Acclaimed author returning to where it began

Children’s book author Gavin Bishop at a book signing. Photo: supplied
Children’s book author Gavin Bishop at a book signing. Photo: supplied
A celebrated author is returning to Dunedin, the place where his multi-award-winning career began.

Children’s book author and illustrator Gavin Bishop (Ngāti Mahuta, Tainui and Ngāti Pūkeko, Ngāti Awa) is speaking in the city for World Book Day next week. 

He said he planned to speak on his early career and how he used his whakapapa and experiences to create his books.

Mr Bishop has authored and illustrated 80 books with a range of themes, often relating to Māori history and legends.

"It’s something that I’ve always tried to do right from the very first book I ever wrote — I've always tried to make them as indigenous as possible.

"Not always in a Māori way but in a way that relates them to this part of the world," Mr Bishop said.

When he was visiting a Dunedin high school as an art adviser in 1978, a teacher at the school told him the Oxford University Press, in Wellington, was looking for books that had a "strong New Zealand flavour", he said.

At the time, there were very few books published in New Zealand or written by New Zealanders, especially children’s books.

"I just sort of jumped in the deep end and started writing something and eventually I had enough material to send it to Oxford University Press in Wellington."

His most recent book, Patu: The New Zealand Wars, took Mr Bishop three years to complete.

While writing the book, his research taught him many new things about New Zealand and Māori history.

"When I was at primary school in the 1950s, we were told nothing about any of that stuff.

"In fact, a lot of the material we were told about New Zealand history had all been written by British writers, and it was all very biased."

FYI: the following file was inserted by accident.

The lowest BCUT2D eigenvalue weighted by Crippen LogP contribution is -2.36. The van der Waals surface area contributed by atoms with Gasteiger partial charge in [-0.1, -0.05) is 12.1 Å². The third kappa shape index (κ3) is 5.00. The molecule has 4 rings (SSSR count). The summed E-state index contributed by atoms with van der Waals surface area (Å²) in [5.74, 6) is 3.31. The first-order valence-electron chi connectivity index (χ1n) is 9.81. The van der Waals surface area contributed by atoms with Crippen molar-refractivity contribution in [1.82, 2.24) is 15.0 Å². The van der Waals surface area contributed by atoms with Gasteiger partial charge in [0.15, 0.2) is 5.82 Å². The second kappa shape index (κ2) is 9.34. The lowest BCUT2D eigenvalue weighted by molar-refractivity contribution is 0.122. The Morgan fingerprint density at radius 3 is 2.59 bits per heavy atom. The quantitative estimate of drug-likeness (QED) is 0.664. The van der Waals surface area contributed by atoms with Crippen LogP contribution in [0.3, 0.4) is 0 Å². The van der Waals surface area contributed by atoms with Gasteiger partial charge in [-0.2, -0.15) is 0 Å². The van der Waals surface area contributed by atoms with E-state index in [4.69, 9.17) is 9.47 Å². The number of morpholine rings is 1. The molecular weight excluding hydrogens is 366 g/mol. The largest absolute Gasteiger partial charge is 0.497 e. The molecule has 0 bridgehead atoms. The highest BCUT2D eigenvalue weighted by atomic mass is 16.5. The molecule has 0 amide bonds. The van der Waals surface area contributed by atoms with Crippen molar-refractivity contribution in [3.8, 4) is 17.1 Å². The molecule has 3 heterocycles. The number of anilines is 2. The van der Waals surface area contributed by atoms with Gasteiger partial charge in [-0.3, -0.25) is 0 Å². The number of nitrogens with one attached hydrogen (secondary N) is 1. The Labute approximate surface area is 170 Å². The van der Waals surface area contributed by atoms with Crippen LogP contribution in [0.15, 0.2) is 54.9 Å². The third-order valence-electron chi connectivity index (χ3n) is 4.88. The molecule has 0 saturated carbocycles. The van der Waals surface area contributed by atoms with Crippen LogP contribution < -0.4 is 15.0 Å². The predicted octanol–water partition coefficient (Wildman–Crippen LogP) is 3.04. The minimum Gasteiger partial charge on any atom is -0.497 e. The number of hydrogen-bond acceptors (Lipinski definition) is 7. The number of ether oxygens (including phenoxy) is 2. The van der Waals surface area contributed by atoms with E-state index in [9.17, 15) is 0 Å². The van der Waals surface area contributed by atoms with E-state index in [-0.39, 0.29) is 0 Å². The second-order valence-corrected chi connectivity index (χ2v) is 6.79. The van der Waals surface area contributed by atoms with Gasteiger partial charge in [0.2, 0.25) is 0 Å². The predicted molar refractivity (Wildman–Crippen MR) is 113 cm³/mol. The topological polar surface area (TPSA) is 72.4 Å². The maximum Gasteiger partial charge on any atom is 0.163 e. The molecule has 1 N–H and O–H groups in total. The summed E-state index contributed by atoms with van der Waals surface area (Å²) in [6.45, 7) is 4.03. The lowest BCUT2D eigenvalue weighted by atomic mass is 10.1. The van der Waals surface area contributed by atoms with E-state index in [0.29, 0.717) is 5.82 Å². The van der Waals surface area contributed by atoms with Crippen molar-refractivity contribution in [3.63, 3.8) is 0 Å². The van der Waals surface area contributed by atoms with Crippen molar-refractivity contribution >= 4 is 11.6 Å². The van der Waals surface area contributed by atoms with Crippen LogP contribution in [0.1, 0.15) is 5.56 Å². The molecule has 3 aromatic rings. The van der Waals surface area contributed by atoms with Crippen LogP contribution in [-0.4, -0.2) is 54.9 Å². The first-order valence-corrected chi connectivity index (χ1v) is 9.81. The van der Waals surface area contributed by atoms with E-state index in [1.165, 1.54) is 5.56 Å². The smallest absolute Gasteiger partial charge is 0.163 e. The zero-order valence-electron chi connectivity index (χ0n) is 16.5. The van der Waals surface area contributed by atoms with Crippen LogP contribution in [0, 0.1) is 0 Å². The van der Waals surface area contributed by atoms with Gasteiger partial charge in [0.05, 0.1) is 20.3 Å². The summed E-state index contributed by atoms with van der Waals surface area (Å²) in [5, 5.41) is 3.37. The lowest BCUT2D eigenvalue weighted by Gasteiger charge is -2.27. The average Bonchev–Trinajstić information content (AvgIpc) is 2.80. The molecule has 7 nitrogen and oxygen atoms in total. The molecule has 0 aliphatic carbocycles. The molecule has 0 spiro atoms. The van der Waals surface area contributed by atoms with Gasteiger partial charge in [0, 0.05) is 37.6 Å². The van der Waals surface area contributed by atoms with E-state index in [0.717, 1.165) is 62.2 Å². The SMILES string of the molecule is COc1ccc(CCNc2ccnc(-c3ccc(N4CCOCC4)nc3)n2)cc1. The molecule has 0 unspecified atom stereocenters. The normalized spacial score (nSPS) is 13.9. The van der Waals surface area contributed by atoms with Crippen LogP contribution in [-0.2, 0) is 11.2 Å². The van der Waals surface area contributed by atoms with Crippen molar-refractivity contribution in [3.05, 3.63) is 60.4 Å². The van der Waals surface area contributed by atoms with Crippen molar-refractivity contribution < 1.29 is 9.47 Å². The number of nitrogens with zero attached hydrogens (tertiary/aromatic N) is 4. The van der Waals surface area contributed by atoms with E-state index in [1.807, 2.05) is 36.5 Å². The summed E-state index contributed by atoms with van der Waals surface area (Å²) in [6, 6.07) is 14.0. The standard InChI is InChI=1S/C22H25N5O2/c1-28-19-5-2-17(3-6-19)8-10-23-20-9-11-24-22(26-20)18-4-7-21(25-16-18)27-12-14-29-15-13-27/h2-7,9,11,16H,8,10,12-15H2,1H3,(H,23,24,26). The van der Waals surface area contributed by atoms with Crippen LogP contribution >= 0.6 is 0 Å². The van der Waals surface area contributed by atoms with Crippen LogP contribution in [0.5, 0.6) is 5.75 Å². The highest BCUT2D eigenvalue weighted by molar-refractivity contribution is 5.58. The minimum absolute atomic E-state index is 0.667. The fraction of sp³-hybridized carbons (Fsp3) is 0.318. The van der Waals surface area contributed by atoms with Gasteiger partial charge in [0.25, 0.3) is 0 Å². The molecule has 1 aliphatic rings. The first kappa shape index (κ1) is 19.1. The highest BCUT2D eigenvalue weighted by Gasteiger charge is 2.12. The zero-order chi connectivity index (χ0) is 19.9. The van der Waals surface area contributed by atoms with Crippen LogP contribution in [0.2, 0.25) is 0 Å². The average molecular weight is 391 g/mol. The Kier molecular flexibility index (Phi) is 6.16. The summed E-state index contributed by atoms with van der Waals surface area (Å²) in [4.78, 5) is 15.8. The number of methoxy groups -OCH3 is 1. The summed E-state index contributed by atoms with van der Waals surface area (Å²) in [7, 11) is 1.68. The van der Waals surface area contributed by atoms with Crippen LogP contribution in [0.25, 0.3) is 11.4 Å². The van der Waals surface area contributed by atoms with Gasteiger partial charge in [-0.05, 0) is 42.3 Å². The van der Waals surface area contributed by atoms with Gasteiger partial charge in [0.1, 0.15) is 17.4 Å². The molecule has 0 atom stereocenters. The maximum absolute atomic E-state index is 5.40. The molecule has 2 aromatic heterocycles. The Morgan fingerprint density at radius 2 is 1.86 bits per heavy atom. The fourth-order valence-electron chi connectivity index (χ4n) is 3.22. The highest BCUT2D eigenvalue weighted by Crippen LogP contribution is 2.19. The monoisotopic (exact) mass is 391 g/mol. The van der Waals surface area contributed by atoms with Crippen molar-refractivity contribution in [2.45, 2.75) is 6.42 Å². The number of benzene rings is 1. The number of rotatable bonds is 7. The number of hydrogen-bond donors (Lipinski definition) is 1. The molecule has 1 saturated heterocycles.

In his 45 years of practice, he said he found it easier translating serious topics into stories for children.

He felt it was "absolutely vital" not to shy away from those topics, and said it was important for children to understand the country’s history.

"What we're left with today is still to be patched up."

Mr Bishop also wrote and illustrated baby books, made popular worldwide due to his use of mixed-race characters.

"There's a few of my books being translated in Taiwan, in mainland China and also South Korea — quite a few of my picture books have done well in those countries."

He has had many successes, winning Best New Zealand Children's Book of the Year five times, Best Illustrated Children's Book of the Year five times and Best Non-Fiction Children's Book of the Year three times.

He also received the Te Tohu a Ta Kingi Ihaka for a lifetime contribution to Māori art and culture in 2018, and the Prime Minister’s Award for  Literary Achievement in 2019.

Recently, Mr Bishop was nominated for the 2024 Hans Christian Andersen Award, said to be the highest award for children's literature in the world.

His free event will take place on Thursday from 5.30pm-6.30pm at the Archway Theatre at the University of Otago campus.